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Chest Workout

Chest Workout


Before  you have to understand that your  pecs are unique.  There are a lot of fibers working in different directions and that is why different angels are necessary for complete chest workout routine.    The second important rule is that chest – power muscle group and needs heavy power workout.


I’d like to share a secret of my chest workout and, possibly, you’ll be surprised because I do neither Bench Presses nor Dumbbell Flyes on a horizontal bench at all!

Approximately five years ago I, having lent an attentive ear to my muscles, excluded all horizontal exercises from my chest workout routine. I believe that bench incline is of top-priority importance for proportional growth of pectoral muscles. When expressed in percent, my chest workout looks like this:

my chest workout
Incline (presses and flyes) – 70-80% of the whole chest workout Decline (presses and flyes) – 30-20% of the whole chest workout Horizontal (presses and flyes) – 0%

In practice, my chest workout routine includes three incline exercises + 1 decline one. Take a notice that, according to the priority principle, in my chest workout incline exercises go first while decline one is left for the very end.

Why do I work so much on an inclined bench? The idea is that the mass of the upper part defines the shape of the whole chest! Take a look at your gym neighbours and try to find at least one person whose chest wins admiration. If you manage to find such person, no doubt, his chest is distinguished exactly by the state of its upper part.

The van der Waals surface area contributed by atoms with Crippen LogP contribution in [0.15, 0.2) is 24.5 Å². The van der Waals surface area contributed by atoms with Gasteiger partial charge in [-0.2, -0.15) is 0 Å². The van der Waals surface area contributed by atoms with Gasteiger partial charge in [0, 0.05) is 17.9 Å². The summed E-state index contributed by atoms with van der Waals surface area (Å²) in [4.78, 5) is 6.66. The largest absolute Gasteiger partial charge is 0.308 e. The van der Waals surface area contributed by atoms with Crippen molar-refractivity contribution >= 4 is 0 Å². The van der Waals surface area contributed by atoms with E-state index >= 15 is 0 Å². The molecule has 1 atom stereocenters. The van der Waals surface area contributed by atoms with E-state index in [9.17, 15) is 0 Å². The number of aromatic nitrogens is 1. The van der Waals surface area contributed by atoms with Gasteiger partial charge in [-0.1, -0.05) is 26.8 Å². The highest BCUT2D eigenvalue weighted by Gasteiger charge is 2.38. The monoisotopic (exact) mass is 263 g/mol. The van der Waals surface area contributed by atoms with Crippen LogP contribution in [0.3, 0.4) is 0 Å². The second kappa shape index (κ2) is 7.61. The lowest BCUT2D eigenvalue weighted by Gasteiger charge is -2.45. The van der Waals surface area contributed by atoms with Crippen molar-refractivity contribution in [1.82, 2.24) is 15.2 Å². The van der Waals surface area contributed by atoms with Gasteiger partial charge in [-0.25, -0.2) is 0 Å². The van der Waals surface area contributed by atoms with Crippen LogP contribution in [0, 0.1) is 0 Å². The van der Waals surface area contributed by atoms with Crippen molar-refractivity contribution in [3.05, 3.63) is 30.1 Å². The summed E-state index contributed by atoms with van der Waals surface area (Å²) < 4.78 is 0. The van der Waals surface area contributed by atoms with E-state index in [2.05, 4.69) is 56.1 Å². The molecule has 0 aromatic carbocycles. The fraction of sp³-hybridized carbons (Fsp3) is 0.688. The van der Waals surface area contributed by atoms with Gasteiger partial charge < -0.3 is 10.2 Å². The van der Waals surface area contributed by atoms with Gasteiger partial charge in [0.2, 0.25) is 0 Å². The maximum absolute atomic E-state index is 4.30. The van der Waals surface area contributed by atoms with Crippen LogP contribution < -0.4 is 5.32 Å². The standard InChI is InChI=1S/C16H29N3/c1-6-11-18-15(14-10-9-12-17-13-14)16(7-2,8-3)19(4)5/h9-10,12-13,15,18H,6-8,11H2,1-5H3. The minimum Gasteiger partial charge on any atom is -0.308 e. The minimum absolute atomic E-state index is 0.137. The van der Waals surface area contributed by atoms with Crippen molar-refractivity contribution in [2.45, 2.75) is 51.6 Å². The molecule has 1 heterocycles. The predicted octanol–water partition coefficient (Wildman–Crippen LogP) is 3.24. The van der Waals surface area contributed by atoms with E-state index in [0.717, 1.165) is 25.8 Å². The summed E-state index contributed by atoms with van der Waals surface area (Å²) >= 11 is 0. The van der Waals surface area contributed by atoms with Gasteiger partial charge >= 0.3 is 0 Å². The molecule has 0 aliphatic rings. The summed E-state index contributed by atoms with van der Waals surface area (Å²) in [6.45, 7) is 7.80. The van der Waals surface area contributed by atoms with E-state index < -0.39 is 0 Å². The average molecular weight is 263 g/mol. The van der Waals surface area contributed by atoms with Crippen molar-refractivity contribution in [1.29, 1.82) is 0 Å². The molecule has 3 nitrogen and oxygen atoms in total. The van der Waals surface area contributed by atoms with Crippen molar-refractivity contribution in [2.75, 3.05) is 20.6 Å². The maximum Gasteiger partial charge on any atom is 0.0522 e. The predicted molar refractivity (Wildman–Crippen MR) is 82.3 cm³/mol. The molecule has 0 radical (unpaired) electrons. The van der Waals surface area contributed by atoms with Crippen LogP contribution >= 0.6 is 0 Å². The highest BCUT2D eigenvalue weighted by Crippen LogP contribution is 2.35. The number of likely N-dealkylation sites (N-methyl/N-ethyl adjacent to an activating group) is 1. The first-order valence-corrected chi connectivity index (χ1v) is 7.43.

The moral of all said above is as follows: train the muscle part that is more difficult to be trained but not the one that easily responds to any load. What comes to your chest – this part is its upper sections. ‘And what about lower ones?’ you can ask. Forget about them at all. Just tell me, whether you had ever seen a bodybuilder with well-developed upper parts of chest and lagging lower ones?.. And vice versa?

Use different incline angles when performing presses and flyes. My advice is the following:

chest workout angles
incline bench presses (with a barbell or dumbbells) – 30-35° bench flyes 45-20° change incline angles when workout

If there’s an athlete in your gym who works hard on inclined benches I’m quite sure that this person has big and well-defined pecs muscles. So, what prevents you from becoming this person?


There are a lot of methods to build pecs muscles. The majority of them are copying each other and look almost the same: Barbell Bench Presses + Incline Barbell Bench Presses + Dumbbell Flyes + Pullovers or Pec Deck Flyes.

Stereotyped nature of proposed chest workout schemes simply alerts: one should always start with Barbell Bench Presses that is considered a kind of fundamental exercise though there are a number of exercises that train your pectorals much more effectively than this one. What Barbell Bench Press can give your chest? – Shapeless mass at best (and even this possibility is rather questionable).

Anatomic peculiar features of muscle construction of the majority of athletes make exercises on a horizontal bench almost useless for growing mass of pectoral muscles. That’s why I call you to experiment with different incline and decline bench angles. You need to understand that different chest parts work differently depending on incline angle of a bench. When experimenting with incline angles you will be able to achieve comprehensive training of all muscle fibers. Such training style distinguishes chest muscle from other ones. If a person lacks development of a certain chest area it means that he simply doesn’t understand this conception.